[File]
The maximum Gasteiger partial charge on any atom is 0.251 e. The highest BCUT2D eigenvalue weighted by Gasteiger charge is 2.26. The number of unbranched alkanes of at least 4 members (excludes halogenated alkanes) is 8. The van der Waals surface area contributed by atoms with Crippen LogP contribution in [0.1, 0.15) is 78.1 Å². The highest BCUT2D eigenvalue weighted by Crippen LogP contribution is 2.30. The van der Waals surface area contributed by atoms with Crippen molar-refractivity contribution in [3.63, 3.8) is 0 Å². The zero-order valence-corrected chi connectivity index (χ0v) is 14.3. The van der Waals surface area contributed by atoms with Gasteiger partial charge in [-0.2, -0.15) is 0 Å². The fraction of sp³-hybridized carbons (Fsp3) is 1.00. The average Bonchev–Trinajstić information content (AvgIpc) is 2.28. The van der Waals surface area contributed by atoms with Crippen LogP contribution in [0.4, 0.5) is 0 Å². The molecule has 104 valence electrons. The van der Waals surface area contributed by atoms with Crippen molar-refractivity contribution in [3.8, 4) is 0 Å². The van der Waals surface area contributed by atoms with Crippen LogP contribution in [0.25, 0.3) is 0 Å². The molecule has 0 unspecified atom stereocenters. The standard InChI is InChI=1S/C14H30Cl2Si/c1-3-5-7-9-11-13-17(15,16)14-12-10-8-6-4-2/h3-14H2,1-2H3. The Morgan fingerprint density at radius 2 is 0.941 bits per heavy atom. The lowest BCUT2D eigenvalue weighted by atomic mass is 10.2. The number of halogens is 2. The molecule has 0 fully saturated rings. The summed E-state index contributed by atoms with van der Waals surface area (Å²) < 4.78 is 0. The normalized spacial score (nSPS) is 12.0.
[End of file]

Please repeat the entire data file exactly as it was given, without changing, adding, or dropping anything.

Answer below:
The maximum Gasteiger partial charge on any atom is 0.251 e. The highest BCUT2D eigenvalue weighted by Gasteiger charge is 2.26. The number of unbranched alkanes of at least 4 members (excludes halogenated alkanes) is 8. The van der Waals surface area contributed by atoms with Crippen LogP contribution in [0.1, 0.15) is 78.1 Å². The highest BCUT2D eigenvalue weighted by Crippen LogP contribution is 2.30. The van der Waals surface area contributed by atoms with Crippen molar-refractivity contribution in [3.63, 3.8) is 0 Å². The zero-order valence-corrected chi connectivity index (χ0v) is 14.3. The van der Waals surface area contributed by atoms with Gasteiger partial charge in [-0.2, -0.15) is 0 Å². The fraction of sp³-hybridized carbons (Fsp3) is 1.00. The average Bonchev–Trinajstić information content (AvgIpc) is 2.28. The van der Waals surface area contributed by atoms with Crippen LogP contribution in [0.4, 0.5) is 0 Å². The molecule has 104 valence electrons. The van der Waals surface area contributed by atoms with Crippen molar-refractivity contribution in [3.8, 4) is 0 Å². The van der Waals surface area contributed by atoms with Crippen LogP contribution in [0.25, 0.3) is 0 Å². The molecule has 0 unspecified atom stereocenters. The standard InChI is InChI=1S/C14H30Cl2Si/c1-3-5-7-9-11-13-17(15,16)14-12-10-8-6-4-2/h3-14H2,1-2H3. The Morgan fingerprint density at radius 2 is 0.941 bits per heavy atom. The lowest BCUT2D eigenvalue weighted by atomic mass is 10.2. The number of halogens is 2. The molecule has 0 fully saturated rings. The summed E-state index contributed by atoms with van der Waals surface area (Å²) < 4.78 is 0. The normalized spacial score (nSPS) is 12.0.